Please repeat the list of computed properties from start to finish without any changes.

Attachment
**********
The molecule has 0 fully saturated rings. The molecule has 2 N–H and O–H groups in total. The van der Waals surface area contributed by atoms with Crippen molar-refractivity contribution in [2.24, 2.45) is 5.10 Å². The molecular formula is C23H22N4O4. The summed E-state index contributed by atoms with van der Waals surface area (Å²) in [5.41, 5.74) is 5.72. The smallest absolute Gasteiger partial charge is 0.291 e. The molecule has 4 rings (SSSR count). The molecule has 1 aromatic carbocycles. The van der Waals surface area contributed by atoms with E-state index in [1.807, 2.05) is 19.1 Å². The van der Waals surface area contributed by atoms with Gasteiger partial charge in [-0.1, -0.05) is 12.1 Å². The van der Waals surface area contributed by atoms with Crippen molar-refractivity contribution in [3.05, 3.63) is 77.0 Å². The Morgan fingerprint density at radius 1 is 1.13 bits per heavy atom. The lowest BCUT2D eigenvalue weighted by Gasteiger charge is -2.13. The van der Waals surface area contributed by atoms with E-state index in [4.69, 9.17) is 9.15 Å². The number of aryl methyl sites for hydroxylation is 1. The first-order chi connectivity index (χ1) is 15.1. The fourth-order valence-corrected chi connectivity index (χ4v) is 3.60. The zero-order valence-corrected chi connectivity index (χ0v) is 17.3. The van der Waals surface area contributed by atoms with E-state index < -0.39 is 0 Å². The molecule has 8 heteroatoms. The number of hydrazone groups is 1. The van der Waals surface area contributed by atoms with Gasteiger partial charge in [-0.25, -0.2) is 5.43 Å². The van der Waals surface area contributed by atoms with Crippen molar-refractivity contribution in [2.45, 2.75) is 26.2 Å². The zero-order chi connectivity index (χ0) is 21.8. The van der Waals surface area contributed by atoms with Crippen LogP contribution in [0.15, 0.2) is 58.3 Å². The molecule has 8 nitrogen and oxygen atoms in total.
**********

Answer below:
The molecule has 0 fully saturated rings. The molecule has 2 N–H and O–H groups in total. The van der Waals surface area contributed by atoms with Crippen molar-refractivity contribution in [2.24, 2.45) is 5.10 Å². The molecular formula is C23H22N4O4. The summed E-state index contributed by atoms with van der Waals surface area (Å²) in [5.41, 5.74) is 5.72. The smallest absolute Gasteiger partial charge is 0.291 e. The molecule has 4 rings (SSSR count). The molecule has 1 aromatic carbocycles. The van der Waals surface area contributed by atoms with E-state index in [1.807, 2.05) is 19.1 Å². The van der Waals surface area contributed by atoms with Gasteiger partial charge in [-0.1, -0.05) is 12.1 Å². The van der Waals surface area contributed by atoms with Crippen molar-refractivity contribution in [3.05, 3.63) is 77.0 Å². The Morgan fingerprint density at radius 1 is 1.13 bits per heavy atom. The lowest BCUT2D eigenvalue weighted by Gasteiger charge is -2.13. The van der Waals surface area contributed by atoms with E-state index in [4.69, 9.17) is 9.15 Å². The number of aryl methyl sites for hydroxylation is 1. The first-order chi connectivity index (χ1) is 15.1. The fourth-order valence-corrected chi connectivity index (χ4v) is 3.60. The zero-order valence-corrected chi connectivity index (χ0v) is 17.3. The van der Waals surface area contributed by atoms with E-state index < -0.39 is 0 Å². The molecule has 8 heteroatoms. The number of hydrazone groups is 1. The van der Waals surface area contributed by atoms with Gasteiger partial charge in [-0.25, -0.2) is 5.43 Å². The van der Waals surface area contributed by atoms with Crippen molar-refractivity contribution in [2.45, 2.75) is 26.2 Å². The zero-order chi connectivity index (χ0) is 21.8. The van der Waals surface area contributed by atoms with Crippen LogP contribution in [0.15, 0.2) is 58.3 Å². The molecule has 8 nitrogen and oxygen atoms in total.